Tuesday October 14, 2014
Writing on the subject of “foreign troops” a few months ago, the well known Guardian columnist and editor Seumas Milne observed, “It’s almost never discussed in the political mainstream. But thousands of foreign troops have now been stationed in Britain for more than 70 years. There’s been nothing like it since the Norman invasion. With the 15-month Dutch occupation of London in 1688-89 a distant competitor, there has been no precedent since 1066 for the presence of American forces in a string of military bases for the better part of a century.”
The case of Germany where American bases were established following World War II is even more curious. Forty-two US military installations still exist in Germany 70 years after the war ended and even after the “enemy” vanished — the Soviet Union.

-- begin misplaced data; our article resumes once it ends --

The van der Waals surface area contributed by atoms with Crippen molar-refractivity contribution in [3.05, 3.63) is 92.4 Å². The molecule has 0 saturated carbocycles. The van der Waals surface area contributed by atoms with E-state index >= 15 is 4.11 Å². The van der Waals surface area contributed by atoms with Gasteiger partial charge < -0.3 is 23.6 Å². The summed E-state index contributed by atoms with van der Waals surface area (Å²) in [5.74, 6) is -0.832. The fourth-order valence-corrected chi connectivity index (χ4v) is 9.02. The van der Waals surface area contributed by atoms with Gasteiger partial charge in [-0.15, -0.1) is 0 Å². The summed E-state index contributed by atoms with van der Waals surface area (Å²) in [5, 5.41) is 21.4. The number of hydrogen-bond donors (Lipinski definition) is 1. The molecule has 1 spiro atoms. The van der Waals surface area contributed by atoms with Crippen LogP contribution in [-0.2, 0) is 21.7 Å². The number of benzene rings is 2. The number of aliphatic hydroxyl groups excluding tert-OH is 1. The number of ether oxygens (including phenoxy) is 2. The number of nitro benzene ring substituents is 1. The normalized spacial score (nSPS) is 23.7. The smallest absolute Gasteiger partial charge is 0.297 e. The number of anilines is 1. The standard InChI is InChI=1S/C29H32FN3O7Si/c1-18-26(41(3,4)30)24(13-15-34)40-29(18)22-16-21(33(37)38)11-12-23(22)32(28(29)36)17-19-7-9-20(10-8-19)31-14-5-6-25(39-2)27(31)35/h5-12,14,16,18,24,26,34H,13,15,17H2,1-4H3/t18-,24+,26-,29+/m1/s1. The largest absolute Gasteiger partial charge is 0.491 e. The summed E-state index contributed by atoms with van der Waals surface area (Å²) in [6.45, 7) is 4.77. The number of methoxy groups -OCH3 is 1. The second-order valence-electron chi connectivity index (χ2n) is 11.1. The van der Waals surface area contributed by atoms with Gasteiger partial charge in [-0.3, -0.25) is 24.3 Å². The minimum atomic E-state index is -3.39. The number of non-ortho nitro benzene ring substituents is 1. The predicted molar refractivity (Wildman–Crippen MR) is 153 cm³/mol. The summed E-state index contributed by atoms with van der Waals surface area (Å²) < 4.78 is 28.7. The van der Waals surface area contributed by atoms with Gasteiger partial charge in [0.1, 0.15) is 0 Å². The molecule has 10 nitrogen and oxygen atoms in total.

This is also the most intriguing question that no one is prepared to answer regarding the US-Afghan pact, known popularly as the Bilateral Security Agreement or the BSA, which was signed in Kabul on September 30. What explains the long-term military presence of a superpower on foreign soil?